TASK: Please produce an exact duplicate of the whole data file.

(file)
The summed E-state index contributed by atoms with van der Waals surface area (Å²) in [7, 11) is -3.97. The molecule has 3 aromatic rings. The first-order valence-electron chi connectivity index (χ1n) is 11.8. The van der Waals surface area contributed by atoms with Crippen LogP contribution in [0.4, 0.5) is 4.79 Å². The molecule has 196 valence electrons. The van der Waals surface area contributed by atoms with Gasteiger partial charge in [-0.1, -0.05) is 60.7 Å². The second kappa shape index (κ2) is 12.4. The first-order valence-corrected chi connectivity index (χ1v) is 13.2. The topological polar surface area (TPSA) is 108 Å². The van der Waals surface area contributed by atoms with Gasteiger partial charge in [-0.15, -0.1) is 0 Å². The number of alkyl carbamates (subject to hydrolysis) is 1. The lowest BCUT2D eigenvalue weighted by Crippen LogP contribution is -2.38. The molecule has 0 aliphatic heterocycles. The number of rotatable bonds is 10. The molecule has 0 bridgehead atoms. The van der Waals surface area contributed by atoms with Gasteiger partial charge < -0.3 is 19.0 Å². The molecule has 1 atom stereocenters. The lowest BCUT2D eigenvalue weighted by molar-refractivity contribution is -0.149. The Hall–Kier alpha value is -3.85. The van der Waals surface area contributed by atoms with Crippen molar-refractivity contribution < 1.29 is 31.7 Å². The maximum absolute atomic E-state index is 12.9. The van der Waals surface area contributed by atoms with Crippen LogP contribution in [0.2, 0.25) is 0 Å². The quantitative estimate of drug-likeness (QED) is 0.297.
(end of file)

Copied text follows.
The summed E-state index contributed by atoms with van der Waals surface area (Å²) in [7, 11) is -3.97. The molecule has 3 aromatic rings. The first-order valence-electron chi connectivity index (χ1n) is 11.8. The van der Waals surface area contributed by atoms with Crippen LogP contribution in [0.4, 0.5) is 4.79 Å². The molecule has 196 valence electrons. The van der Waals surface area contributed by atoms with Gasteiger partial charge in [-0.1, -0.05) is 60.7 Å². The second kappa shape index (κ2) is 12.4. The first-order valence-corrected chi connectivity index (χ1v) is 13.2. The topological polar surface area (TPSA) is 108 Å². The van der Waals surface area contributed by atoms with Gasteiger partial charge in [-0.15, -0.1) is 0 Å². The number of alkyl carbamates (subject to hydrolysis) is 1. The lowest BCUT2D eigenvalue weighted by Crippen LogP contribution is -2.38. The molecule has 0 aliphatic heterocycles. The number of rotatable bonds is 10. The molecule has 0 bridgehead atoms. The van der Waals surface area contributed by atoms with Gasteiger partial charge < -0.3 is 19.0 Å². The molecule has 1 atom stereocenters. The lowest BCUT2D eigenvalue weighted by molar-refractivity contribution is -0.149. The Hall–Kier alpha value is -3.85. The van der Waals surface area contributed by atoms with Crippen molar-refractivity contribution < 1.29 is 31.7 Å². The maximum absolute atomic E-state index is 12.9. The van der Waals surface area contributed by atoms with Crippen LogP contribution in [0.2, 0.25) is 0 Å². The quantitative estimate of drug-likeness (QED) is 0.297.